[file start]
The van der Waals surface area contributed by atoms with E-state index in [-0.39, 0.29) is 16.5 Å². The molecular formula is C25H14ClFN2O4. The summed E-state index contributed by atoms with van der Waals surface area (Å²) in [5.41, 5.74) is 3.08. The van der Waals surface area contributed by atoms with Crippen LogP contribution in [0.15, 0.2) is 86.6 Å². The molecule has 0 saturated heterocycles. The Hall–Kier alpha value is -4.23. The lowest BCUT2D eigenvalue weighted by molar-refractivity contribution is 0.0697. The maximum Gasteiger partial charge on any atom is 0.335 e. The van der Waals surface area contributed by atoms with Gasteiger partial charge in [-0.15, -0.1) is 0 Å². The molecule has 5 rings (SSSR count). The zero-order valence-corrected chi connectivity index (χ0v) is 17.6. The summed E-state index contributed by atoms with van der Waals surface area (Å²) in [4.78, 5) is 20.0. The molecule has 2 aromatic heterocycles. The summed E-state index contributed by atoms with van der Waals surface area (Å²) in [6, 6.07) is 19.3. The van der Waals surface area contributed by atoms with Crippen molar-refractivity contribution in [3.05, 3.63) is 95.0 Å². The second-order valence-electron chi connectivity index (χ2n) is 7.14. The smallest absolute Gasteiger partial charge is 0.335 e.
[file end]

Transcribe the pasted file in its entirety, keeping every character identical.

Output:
The van der Waals surface area contributed by atoms with E-state index in [-0.39, 0.29) is 16.5 Å². The molecular formula is C25H14ClFN2O4. The summed E-state index contributed by atoms with van der Waals surface area (Å²) in [5.41, 5.74) is 3.08. The van der Waals surface area contributed by atoms with Crippen LogP contribution in [0.15, 0.2) is 86.6 Å². The molecule has 0 saturated heterocycles. The Hall–Kier alpha value is -4.23. The lowest BCUT2D eigenvalue weighted by molar-refractivity contribution is 0.0697. The maximum Gasteiger partial charge on any atom is 0.335 e. The van der Waals surface area contributed by atoms with Gasteiger partial charge in [-0.15, -0.1) is 0 Å². The molecule has 5 rings (SSSR count). The zero-order valence-corrected chi connectivity index (χ0v) is 17.6. The summed E-state index contributed by atoms with van der Waals surface area (Å²) in [4.78, 5) is 20.0. The molecule has 2 aromatic heterocycles. The summed E-state index contributed by atoms with van der Waals surface area (Å²) in [6, 6.07) is 19.3. The van der Waals surface area contributed by atoms with Crippen molar-refractivity contribution in [3.05, 3.63) is 95.0 Å². The second-order valence-electron chi connectivity index (χ2n) is 7.14. The smallest absolute Gasteiger partial charge is 0.335 e.